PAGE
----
Instituting such changes wouldn’t change everything. We’d still have the anti-intellectuals and the pseudo-intellectuals, the anti-Continentalists and the people who feel they have to comment on every topic no matter how little they know about it. And we’d still be stuck with the fact that truth is rarely produced through a poll of those who most want to tell us what they think of it. But we’d also have a way to make a bit more progress with the arguments. Will it contribute to our understanding of Heidegger? Probably not, at least not for those who do understand Heidegger (and depending on who you ask, there are either too many of those or far too few). Would it contribute to our understanding of the place of Heidegger’s philosophy in current academic discourse? Yes, it could do that.
All that said, the proportion of good, thoughtful commentary on this article seems rather higher to me than what one typically finds in such on-line discussions. This tells us something either about the article, or the topic (Heidegger and his politics), or the venue (the Chronicle of Higher Education), or maybe about all three. The comments I’ve seen already on other philosophical blogs convince me that this sort of discussion, and the impact of such articles, does spread, and that in the process we are building a more immediate, more direct, and more participatory way of conducting philosophy. It won’t replace journals and conferences and monographs and all the rest, but it can certainly strengthen the public tier of philosophical (and political, etc.) discourse. And the sooner we can improve the mechanics of it, the better.
For those who don’t have the time or the patience to follow it all, oldude’s summary of the debate (comment #90) is one of the more useful:
“The argument here seems to divide roughly between two groups, depending on the importance each assigns to Heidegger’s Nazi affiliation. One group wants to ask: How should we judge Heidegger’s philosophy in view of his nefarious politics? And it answers: Crush the infamous thing! The other group wants to ask: How should we judge Heidegger’s philosophy apart from his nefarious politics? And it answers: With respect, because Heidegger explores in strikingly original ways a variety of issues that have little or nothing to do with politics. The first group says to the second group: There is no “apart” here, and therefore no possible “respect” either. Heidegger’s politics grows directly out of his philosophy – that’s what it’s all about! The second group says: Not so! You can read Being and Time and the handful of tomes on either side of it and never guess they have anything to do with Germany’s discontents circa 1927. The first group says: Well, that just shows how un-historical your reading is – not a little ironic, considering that Heidegger himself was a thorough-going historicist. The second groups say: No, that just shows YOUR unwillingness to separate the philosophy from the man and his historical conditons. Historicism itself is one – but just one – of the important philosophical issues that Heidegger’s philosophy throws light on and challenges us to think about. The first group says: You’re trying to give respectability to a set of ideas that anyone with half an intellectual conscience would condemn outright for what it is, obscurantist propaganda. The second group says: And YOU are playing the very same game that the Nazi’s themselves played; you secretly want to repress the discussion of important ideas because of who they happen to come from. And it’s at this point that the mashed potatoes and creamed corn begin to fly across the room.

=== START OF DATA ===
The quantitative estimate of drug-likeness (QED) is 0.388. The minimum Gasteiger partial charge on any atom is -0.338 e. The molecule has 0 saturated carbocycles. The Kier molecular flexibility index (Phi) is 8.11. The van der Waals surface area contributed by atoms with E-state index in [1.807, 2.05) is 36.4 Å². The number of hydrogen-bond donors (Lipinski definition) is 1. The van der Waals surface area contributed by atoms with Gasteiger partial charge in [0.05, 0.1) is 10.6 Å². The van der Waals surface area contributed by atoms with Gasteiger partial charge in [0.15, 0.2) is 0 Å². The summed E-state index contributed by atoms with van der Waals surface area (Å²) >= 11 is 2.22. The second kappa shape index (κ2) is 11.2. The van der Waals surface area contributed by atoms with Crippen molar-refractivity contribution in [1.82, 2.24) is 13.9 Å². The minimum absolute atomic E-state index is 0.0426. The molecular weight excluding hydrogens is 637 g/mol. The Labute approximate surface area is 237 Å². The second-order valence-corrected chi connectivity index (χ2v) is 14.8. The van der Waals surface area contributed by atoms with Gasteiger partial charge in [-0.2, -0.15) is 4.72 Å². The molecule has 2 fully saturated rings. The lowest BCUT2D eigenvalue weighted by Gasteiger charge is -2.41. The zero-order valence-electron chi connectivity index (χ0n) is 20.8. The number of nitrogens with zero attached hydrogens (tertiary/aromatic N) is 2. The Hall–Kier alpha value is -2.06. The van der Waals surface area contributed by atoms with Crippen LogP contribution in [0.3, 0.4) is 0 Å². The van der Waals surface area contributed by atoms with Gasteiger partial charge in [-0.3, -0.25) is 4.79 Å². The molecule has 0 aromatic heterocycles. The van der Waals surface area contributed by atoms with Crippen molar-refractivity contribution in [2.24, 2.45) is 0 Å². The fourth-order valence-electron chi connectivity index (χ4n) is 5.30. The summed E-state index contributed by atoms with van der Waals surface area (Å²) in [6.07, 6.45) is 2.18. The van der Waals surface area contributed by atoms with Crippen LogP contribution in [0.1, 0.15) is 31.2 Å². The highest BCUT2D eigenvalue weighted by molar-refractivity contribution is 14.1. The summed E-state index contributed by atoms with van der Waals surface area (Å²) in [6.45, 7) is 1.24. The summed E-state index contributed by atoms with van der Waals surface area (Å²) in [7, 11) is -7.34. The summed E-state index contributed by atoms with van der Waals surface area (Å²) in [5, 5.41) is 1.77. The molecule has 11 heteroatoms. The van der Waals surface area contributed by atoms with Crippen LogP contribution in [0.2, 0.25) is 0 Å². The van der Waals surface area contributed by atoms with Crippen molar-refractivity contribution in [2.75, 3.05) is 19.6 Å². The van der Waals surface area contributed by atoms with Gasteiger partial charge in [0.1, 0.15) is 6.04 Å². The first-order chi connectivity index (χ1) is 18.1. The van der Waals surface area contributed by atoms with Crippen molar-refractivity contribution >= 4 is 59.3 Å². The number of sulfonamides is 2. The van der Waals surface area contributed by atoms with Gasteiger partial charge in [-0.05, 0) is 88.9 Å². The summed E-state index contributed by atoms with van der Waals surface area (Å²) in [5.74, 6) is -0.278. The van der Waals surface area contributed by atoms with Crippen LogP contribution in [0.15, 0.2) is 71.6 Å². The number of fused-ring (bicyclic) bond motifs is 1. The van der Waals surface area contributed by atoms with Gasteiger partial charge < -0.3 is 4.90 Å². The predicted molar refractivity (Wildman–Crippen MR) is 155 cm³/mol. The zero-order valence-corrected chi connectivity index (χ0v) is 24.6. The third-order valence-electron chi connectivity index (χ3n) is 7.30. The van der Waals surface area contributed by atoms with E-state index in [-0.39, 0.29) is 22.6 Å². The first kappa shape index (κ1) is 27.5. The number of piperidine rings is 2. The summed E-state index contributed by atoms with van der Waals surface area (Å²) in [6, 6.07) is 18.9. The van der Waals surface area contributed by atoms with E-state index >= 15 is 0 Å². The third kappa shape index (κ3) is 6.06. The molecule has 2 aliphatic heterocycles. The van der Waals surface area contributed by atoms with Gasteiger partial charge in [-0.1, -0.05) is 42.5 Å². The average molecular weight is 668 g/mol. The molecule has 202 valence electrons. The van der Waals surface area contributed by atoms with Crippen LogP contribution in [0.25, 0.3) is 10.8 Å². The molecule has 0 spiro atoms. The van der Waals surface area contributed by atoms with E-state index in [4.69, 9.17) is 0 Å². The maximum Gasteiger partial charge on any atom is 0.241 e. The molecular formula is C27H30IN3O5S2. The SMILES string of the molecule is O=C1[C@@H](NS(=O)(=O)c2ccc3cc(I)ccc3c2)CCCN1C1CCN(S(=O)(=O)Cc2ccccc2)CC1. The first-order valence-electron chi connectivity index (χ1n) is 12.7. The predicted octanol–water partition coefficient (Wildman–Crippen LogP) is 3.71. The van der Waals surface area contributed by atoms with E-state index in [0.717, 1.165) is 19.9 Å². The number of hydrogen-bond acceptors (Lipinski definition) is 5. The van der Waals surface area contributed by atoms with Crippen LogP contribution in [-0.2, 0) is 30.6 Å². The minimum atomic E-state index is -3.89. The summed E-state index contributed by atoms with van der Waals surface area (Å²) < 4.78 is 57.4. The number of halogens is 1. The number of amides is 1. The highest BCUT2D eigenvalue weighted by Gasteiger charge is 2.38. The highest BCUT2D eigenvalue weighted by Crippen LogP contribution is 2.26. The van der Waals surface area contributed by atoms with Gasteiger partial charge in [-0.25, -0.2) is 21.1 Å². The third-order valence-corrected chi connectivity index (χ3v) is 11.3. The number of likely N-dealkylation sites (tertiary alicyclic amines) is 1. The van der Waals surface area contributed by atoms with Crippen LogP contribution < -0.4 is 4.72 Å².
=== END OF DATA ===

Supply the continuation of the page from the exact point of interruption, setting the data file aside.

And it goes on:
“Okay, the dispute doesn’t split up quite so neatly or end quite so dramatically as I have stated it, but this seems to me roughly the way it sorts. As for myself, I read Heidegger off and on as an amateur for 10 years before the secondary literature finally exposed him as the Butcher of Freiburg. And, yes, like so many readers of Heidegger, I had that queasy feeling in the pit of my stomach. How could I have spent all that time with a friggin Nazi and know nothing about it? How could I have been so duped! But then I wondered, as so many uneasy Heideggerians did, especially we amateurs: Where IS it exactly, this taint of Nazism that supposedly clings to every jot and tittle that Heidegger wrote? How did I miss it? Is it in his critique of Cartesian dualism and the whole epistemological problematic? Does it lurk somewhere deep inside his distinction between World and Nature? Is it in his understanding of human being as care and its radical difference from natural and equipmental beings? Could it be hiding in his analyses of anxiety and boredom? This was all some time ago, before I started wearing my trousers rolled and looking warily at peaches. Still, all these years later, even though the whole truth about this singularly nasty man is now out, I continue to find him philosophically interesting. And NOT because he’s a fascinating case-study that enables me refine my views on fascism. Who would bother? No, the truth is much simpler. Political philosophy just ain’t my bag. And that, I suspect, may be at the root of the displeasure directed toward those of us who who stick with Heidegger. By continuing to read him and by having the apparent calousness to go on cultivating aspects of his thought apart from his politics, we unwittingly condone his politics and are thus complicitous in its evil. One may not be non-political. Period. Am I wrong?”